Most seeds need only moisture and warmth in order to sprout. But some seeds may have additional requirements.
Check seed packets or planting guides for germination and cultural tips for the seeds you are planting.
Light. Some seeds such as beans need darkness in order to germinate; other seeds such a lettuce need light. Seeds that require darkness should be covered with fine soil or vermiculite to a depth equal to twice the seed’s diameter. Seeds that need light can be just sprinkled with seed-starting mix.
Media. All seed-starting medium whether a soil mix or vermiculite should be loose and smooth. Outdoor seedbeds should be well worked.
Temperature and Moisture. Soil and air temperatures should be near the optimum for the crop and so should the soil moisture.
Temperatures too low or too high can damage or kill seedlings; the optimal soil temperature for germinating most vegetables is between 65° and 70°F.
The same is true for soil moisture; generally a soil mix that is not too dry and not too wet but just moist is best.
Process of Seed Germination Explained:
- A seed has everything needed to make a new plant; it waits until environmental conditions are met: an ample supply of water, optimum temperature, and situation in well-aerated soil or other medium.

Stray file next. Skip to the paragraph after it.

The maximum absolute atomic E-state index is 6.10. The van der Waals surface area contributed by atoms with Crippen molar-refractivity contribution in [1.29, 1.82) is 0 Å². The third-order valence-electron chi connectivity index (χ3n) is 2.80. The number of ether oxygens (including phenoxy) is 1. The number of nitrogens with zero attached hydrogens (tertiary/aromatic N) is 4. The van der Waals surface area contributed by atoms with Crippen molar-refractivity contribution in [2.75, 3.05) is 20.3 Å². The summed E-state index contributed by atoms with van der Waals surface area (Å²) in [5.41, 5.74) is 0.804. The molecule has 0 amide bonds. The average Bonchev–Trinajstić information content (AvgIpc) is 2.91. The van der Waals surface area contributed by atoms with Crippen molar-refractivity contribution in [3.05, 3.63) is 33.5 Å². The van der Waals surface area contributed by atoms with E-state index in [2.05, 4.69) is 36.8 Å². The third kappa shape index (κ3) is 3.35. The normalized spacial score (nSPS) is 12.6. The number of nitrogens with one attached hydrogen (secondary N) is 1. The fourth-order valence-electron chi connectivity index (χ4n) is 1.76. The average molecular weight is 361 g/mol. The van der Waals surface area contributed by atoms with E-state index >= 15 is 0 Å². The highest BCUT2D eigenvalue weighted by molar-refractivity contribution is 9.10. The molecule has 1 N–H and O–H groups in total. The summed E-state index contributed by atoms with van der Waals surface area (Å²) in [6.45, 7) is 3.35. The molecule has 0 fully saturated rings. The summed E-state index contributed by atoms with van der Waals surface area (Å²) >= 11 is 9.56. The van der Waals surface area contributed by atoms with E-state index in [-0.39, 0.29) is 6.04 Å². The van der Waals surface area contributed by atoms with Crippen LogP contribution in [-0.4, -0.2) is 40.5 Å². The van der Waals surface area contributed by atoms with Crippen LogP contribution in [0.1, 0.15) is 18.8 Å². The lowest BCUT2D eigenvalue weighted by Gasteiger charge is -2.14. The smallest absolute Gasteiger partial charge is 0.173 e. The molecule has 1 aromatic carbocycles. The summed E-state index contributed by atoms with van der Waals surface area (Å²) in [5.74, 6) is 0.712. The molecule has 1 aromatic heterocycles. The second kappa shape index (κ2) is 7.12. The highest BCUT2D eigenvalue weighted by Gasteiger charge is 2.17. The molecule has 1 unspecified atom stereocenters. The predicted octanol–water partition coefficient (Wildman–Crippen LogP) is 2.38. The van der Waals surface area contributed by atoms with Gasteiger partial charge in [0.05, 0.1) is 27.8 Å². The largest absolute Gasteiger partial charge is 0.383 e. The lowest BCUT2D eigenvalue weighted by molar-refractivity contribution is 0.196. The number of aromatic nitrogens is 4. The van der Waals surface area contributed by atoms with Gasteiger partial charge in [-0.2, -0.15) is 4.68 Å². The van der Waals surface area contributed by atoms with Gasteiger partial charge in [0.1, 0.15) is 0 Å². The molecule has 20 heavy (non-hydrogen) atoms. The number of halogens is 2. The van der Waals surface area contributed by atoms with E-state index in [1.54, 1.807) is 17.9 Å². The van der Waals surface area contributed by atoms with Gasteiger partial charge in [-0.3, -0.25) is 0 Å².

- Less than 2 percent of a seed’s weight is water;by comparison, 95 percent of a mature herbaceous plant is water. Low water content protects a seed against damage from low temperatures, for example, water in a seed could freeze, expand, and damage the seed.
- Water absorbed by a seed causes the seed coat or shell to expand and split which in turn allows the seed embryo and cotyledons or seed leaves access to oxygen in the soil. Oxygen is needed for germination chemistry to proceed.
- Germination chemistry causes food molecules in the seed–starch, protein, and fats–to break down into sugars and amino acids which allow for the construction of new plant cells including a root which anchors the new plant and draws life producing minerals and moisture from the soil. An embryonic shoot grows and pulls the seed leaves or cotyledons through the soil.
- When the seed leaves reach through the soil to light, photosynthesis begins and produces all the food the plant requires to grow to maturity.
- Germination ends when the shoot emerges from the soil.
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